The Members’ Agreement – and it is historic – will provide a great platform for the sport to move forward. Firstly, it clarifies what the British Horseracing Authority is responsible for. Sometimes we are expected to deliver in certain areas where we don’t have a mandate. Steve Harman brought in a new and exciting board and took a risk to bring in a bookie, looking to make progress.
The Members’ Agreement sets out very clearly what we have responsibility for but even more importantly, it defines the decisions we can take unilaterally, the decisions we can take after consultation and the decisions we can take with a simple majority in the three-way arrangement, or the decisions that require unanimous agreement.
The second aspect is this: there has been much talk about strategy for growth in our sport. We need that work moving forward – it is absolutely owned by the horsemen, the racecourses and the BHA.
In our own parts of the sport, yes, we obviously have certain objectives to deliver but we need a focal point that continually looks and asks, how are we getting on with British consumers, owners and betting. These are exactly the things that can be handled at a higher level through this agreement.
What happens if the members fail to reach agreement on the big issues?
The Members’ Agreement is only in place for 18 months. It can be terminated after that time. One of the things that could contribute to one of the parties giving notice is the failure to agree a memorandum of understanding about fixtures and the development of the sport. So we have to work together for the future of the sport; that will keep us focused on making progress quickly.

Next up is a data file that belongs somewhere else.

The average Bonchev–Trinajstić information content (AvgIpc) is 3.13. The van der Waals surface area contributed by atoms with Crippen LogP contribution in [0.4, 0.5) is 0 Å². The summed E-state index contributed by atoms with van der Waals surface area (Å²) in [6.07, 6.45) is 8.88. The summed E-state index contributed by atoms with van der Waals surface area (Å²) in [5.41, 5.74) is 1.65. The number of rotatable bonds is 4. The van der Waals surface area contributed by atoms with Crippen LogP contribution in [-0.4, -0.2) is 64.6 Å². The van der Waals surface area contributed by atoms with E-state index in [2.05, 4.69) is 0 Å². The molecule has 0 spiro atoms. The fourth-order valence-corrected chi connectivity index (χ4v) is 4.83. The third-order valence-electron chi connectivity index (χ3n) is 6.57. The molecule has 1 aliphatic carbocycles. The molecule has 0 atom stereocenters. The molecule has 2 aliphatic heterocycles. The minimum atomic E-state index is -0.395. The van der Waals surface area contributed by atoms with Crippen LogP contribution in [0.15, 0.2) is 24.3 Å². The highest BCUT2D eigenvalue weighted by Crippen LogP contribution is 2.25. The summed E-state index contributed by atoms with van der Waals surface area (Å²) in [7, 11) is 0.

You have spoken about racing needing a “wider and more ambitious view” on the fixture list. What do you mean by this?
Well, 70% of the fixture list no one would change. These are fixtures in the right places on the right days with the right geographical distribution, and they work economically for the racecourses concerned. However, there is a part of the fixture list where we should challenge ourselves and ask what incentives there should be for racecourses to compete more over certain fixtures, to take slots that suit a slightly different focus.
In terms of the maximum size of the fixture list, we’re pretty close to it now with the current horse population. Next year, with a £4m cut in levy funding due, we must considered a reduction in the number of races so we can maintain minimum values to horsemen.